Can a rash kill you?
The hypersensitivity rash hit Allie’s face fast. She never saw it coming.
Allie had just turned sixteen. She had never had a facial rash in her life. She had had a case or two of hives, but neither she, her mother, nor Dr. Sherman had been worried about them.
She had just begun treatment for a kidney problem. Dr. Sherman had prescribed two whole Hydrochlorothiazide pills a day. Three days later, Allie was finishing up her schoolwork, looking forward to texting her friend, Alma once Alma’s classes ended. She went into the bathroom and took her second pill of the day, following the doctor’s instructions. While she was there, she happened to glance into the mirror. And there she saw it.
A red, swollen rash covered her nose and chin.
She touched it. It hurt, so she didn’t touch it again. She ran to her mother and showed her the rash. Her mother called the doctor.
“I’ll call an ambulance,” the doctor said. An hour later, Allie was in an emergency room.
A Threatening Rash
Doctor after doctor came in and looked at the rash on Allie’s face. When the doctors saw the rash, their faces turned pale, and they fell silent. She was glad when she heard Dr. Sherman’s voice in the hallway. He pulled back the curtain, entered Allie’s cubicle, and saw Allie’s rash. Immediately, he turned his head away. Allie knew why. He was hiding his fear. The doctors’ fear is what frightened her most.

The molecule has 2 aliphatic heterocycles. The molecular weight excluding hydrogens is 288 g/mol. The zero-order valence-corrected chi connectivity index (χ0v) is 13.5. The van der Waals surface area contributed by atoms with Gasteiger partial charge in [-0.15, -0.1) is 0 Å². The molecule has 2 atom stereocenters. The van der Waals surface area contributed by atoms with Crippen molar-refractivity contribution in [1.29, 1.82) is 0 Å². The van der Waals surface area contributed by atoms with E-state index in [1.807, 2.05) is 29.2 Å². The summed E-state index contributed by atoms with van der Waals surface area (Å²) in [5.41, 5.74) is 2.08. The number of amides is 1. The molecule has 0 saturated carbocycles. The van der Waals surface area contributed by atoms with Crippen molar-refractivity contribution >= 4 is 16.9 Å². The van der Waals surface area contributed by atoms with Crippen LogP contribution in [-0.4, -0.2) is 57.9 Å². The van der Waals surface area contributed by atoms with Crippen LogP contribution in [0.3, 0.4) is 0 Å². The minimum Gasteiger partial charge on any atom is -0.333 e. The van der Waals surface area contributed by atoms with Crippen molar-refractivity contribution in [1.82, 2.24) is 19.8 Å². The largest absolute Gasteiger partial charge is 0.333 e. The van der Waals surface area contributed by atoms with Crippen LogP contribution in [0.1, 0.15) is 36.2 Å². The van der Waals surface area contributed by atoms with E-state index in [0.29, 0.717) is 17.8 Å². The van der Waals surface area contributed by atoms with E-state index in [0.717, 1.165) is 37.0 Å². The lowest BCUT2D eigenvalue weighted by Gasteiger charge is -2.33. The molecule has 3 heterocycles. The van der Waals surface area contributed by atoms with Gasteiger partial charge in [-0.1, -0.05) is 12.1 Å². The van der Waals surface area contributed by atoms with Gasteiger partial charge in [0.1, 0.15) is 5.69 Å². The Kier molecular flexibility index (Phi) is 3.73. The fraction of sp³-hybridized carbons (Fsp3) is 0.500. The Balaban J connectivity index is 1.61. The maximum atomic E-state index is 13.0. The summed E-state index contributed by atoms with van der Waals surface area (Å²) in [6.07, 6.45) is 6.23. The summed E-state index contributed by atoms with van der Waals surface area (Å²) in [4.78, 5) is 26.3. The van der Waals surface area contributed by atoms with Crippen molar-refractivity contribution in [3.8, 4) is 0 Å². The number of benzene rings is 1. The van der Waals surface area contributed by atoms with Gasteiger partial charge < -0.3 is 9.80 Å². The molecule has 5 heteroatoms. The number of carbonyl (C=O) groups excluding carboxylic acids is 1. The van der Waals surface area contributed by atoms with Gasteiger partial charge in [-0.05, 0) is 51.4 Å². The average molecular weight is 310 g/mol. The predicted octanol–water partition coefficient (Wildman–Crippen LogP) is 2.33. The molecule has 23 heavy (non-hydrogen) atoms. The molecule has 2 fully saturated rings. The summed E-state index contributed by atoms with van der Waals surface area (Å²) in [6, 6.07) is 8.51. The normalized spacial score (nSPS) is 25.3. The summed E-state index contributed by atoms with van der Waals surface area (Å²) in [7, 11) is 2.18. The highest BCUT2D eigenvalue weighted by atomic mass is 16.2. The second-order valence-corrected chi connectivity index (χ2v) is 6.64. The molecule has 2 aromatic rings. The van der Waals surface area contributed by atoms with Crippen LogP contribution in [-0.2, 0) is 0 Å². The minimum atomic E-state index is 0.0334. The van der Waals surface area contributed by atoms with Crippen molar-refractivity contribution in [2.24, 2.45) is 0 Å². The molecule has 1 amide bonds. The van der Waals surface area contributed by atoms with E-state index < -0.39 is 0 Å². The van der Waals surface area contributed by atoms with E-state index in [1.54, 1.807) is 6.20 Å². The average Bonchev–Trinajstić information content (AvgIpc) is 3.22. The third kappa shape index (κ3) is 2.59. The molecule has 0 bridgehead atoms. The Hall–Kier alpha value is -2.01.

“You’re having a hypersensitivity reaction,” Dr. Sherman, the doctor she trusted the most, said.
“Am I going to die?” Allie asked.
“No, no, of course not,” Dr. Sherman said. “It’s just a case of Stevens Johnson Syndrome.”
Allie remembered her mother saying, “If they repeat themselves twice, watch out.”
Speaking of her mother, the tall, powerful woman visited Allie not long afterward. She brought Allie her laptop, which gave Allie something to do after her mother left. Allie googled Stevens Johnson Syndrome.
If you had a Stevens Johnson rash, the web doctors said, you had about a 30% chance of dying from it. Can a rash kill you? Yes.
Allie kept searching and found other potentially fatal hypersensitivities:
• The drug allopurinol, used to treat gout, kidney stones, and some cancer problems, can cause fatal hypersensitive reactions.
• Anticonvulsants like phenytoin and neurontin can cause fatal hypersensitive rashes.
• Antibiotics such as penicillin can cause fatal hypersensitive rashes or even cancer. See Are Hypersensitives sick?
• Ibuprofen such as Advil or Motrin can cause fatal reactions.
Allie couldn’t handle any more of this. She leaned back against the pillow and covered her face with her hands. Someone entered the room. Allie looked up and saw Dr. Sherman.
“What’s wrong?” Dr. Sherman said.
“This hypersensitivity could kill me, couldn’t it?” Allie said. looked at her computer screen.
“Oh, Allie,” Dr. Sherman said, “it won’t.” He took a look at her computer screen. “Don’t worry about what those doctors are saying.”
“They’re wrong?” Allie asked.
“They’re not wrong,” Dr. Sherman said, “but they’re not telling you everything either. There’s only one chance in a million or so that you’ll get a hypersensitive reaction. And if you get a reaction, the doctors will immediately stop the medicine that triggered it—we stopped your Hydrochorothiazide, didn’t we? —so you’ll be OK. As long as I’m here,” he added, “you won’t die.”
“But hypersensitivities do have to be taken more seriously,” the doctor said. “People tend to laugh at them, and so they don’t get treated. Once people accept that hypersensitivities can be fatal, they’ll stop pooh-poohing people’s hypersensitive reactions. They’ll watch them carefully and get them to emergency rooms faster.”
Dr. Jean M. Bradt
Ph. D., Psychology, Loyola University of Chicago, 1988
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This story is continued in The Scariest Hypersensitivity: Stevens Johnson Syndrome.